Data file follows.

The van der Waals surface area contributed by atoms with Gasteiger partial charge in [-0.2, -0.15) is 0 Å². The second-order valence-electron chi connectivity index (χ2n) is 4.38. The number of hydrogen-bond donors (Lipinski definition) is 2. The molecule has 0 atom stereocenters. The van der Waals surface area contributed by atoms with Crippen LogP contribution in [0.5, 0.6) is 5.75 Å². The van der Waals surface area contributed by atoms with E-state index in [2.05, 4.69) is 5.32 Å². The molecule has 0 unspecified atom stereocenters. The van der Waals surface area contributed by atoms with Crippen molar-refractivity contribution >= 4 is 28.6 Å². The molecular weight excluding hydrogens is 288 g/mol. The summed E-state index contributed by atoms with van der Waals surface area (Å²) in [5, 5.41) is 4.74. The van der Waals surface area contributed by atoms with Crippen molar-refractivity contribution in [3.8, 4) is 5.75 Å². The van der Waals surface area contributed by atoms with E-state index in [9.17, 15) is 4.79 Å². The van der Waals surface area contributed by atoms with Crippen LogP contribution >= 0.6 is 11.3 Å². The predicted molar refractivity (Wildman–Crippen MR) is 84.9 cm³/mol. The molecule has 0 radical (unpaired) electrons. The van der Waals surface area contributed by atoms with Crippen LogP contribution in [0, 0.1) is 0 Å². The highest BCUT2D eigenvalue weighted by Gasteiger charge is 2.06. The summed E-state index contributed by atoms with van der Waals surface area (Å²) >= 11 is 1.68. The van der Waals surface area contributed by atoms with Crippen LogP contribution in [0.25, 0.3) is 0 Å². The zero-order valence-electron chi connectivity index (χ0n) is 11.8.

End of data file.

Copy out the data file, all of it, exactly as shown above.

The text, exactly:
The van der Waals surface area contributed by atoms with Gasteiger partial charge in [-0.2, -0.15) is 0 Å². The second-order valence-electron chi connectivity index (χ2n) is 4.38. The number of hydrogen-bond donors (Lipinski definition) is 2. The molecule has 0 atom stereocenters. The van der Waals surface area contributed by atoms with Crippen LogP contribution in [0.5, 0.6) is 5.75 Å². The van der Waals surface area contributed by atoms with E-state index in [2.05, 4.69) is 5.32 Å². The molecule has 0 unspecified atom stereocenters. The van der Waals surface area contributed by atoms with Crippen molar-refractivity contribution >= 4 is 28.6 Å². The molecular weight excluding hydrogens is 288 g/mol. The summed E-state index contributed by atoms with van der Waals surface area (Å²) in [5, 5.41) is 4.74. The van der Waals surface area contributed by atoms with Crippen molar-refractivity contribution in [3.8, 4) is 5.75 Å². The van der Waals surface area contributed by atoms with E-state index in [9.17, 15) is 4.79 Å². The van der Waals surface area contributed by atoms with Crippen LogP contribution >= 0.6 is 11.3 Å². The predicted molar refractivity (Wildman–Crippen MR) is 84.9 cm³/mol. The molecule has 0 radical (unpaired) electrons. The van der Waals surface area contributed by atoms with Crippen LogP contribution in [0, 0.1) is 0 Å². The highest BCUT2D eigenvalue weighted by Gasteiger charge is 2.06. The summed E-state index contributed by atoms with van der Waals surface area (Å²) >= 11 is 1.68. The van der Waals surface area contributed by atoms with Crippen LogP contribution in [0.25, 0.3) is 0 Å². The zero-order valence-electron chi connectivity index (χ0n) is 11.8.